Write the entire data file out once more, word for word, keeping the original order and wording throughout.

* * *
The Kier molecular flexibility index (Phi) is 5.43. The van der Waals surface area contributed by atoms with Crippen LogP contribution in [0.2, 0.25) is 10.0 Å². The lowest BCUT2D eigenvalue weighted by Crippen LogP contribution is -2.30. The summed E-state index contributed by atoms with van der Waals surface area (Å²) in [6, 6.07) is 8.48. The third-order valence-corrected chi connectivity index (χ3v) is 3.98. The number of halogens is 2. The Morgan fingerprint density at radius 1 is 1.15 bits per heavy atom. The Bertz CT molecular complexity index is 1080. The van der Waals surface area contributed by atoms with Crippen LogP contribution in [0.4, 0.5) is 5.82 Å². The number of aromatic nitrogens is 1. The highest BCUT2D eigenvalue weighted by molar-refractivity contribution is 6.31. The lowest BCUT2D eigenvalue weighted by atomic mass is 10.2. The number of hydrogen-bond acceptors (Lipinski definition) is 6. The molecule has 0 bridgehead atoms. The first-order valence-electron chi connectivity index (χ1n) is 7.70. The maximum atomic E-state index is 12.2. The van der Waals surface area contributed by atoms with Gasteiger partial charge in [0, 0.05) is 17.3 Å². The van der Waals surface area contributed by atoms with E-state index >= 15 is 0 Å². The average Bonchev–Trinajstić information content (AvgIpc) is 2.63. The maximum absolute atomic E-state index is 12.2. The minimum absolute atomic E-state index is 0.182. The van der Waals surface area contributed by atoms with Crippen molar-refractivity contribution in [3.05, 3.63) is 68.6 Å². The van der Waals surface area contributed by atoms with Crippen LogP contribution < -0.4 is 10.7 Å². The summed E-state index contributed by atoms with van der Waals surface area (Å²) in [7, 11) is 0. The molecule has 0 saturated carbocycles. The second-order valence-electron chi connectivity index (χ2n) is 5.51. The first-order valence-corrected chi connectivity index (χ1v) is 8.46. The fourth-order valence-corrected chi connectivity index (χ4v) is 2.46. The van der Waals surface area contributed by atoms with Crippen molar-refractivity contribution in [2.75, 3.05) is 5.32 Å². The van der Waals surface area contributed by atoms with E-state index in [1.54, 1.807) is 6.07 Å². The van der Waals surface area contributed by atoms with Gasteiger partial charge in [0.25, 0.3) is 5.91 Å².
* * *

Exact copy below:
The Kier molecular flexibility index (Phi) is 5.43. The van der Waals surface area contributed by atoms with Crippen LogP contribution in [0.2, 0.25) is 10.0 Å². The lowest BCUT2D eigenvalue weighted by Crippen LogP contribution is -2.30. The summed E-state index contributed by atoms with van der Waals surface area (Å²) in [6, 6.07) is 8.48. The third-order valence-corrected chi connectivity index (χ3v) is 3.98. The number of halogens is 2. The Morgan fingerprint density at radius 1 is 1.15 bits per heavy atom. The Bertz CT molecular complexity index is 1080. The van der Waals surface area contributed by atoms with Crippen LogP contribution in [0.4, 0.5) is 5.82 Å². The number of aromatic nitrogens is 1. The highest BCUT2D eigenvalue weighted by molar-refractivity contribution is 6.31. The lowest BCUT2D eigenvalue weighted by atomic mass is 10.2. The number of hydrogen-bond acceptors (Lipinski definition) is 6. The molecule has 0 bridgehead atoms. The first-order valence-electron chi connectivity index (χ1n) is 7.70. The maximum atomic E-state index is 12.2. The van der Waals surface area contributed by atoms with Gasteiger partial charge in [0, 0.05) is 17.3 Å². The van der Waals surface area contributed by atoms with E-state index >= 15 is 0 Å². The average Bonchev–Trinajstić information content (AvgIpc) is 2.63. The maximum absolute atomic E-state index is 12.2. The minimum absolute atomic E-state index is 0.182. The van der Waals surface area contributed by atoms with Crippen molar-refractivity contribution in [3.05, 3.63) is 68.6 Å². The van der Waals surface area contributed by atoms with Crippen LogP contribution < -0.4 is 10.7 Å². The summed E-state index contributed by atoms with van der Waals surface area (Å²) in [7, 11) is 0. The molecule has 0 saturated carbocycles. The second-order valence-electron chi connectivity index (χ2n) is 5.51. The first-order valence-corrected chi connectivity index (χ1v) is 8.46. The fourth-order valence-corrected chi connectivity index (χ4v) is 2.46. The van der Waals surface area contributed by atoms with Crippen molar-refractivity contribution in [2.75, 3.05) is 5.32 Å². The van der Waals surface area contributed by atoms with E-state index in [1.54, 1.807) is 6.07 Å². The van der Waals surface area contributed by atoms with Gasteiger partial charge in [0.25, 0.3) is 5.91 Å².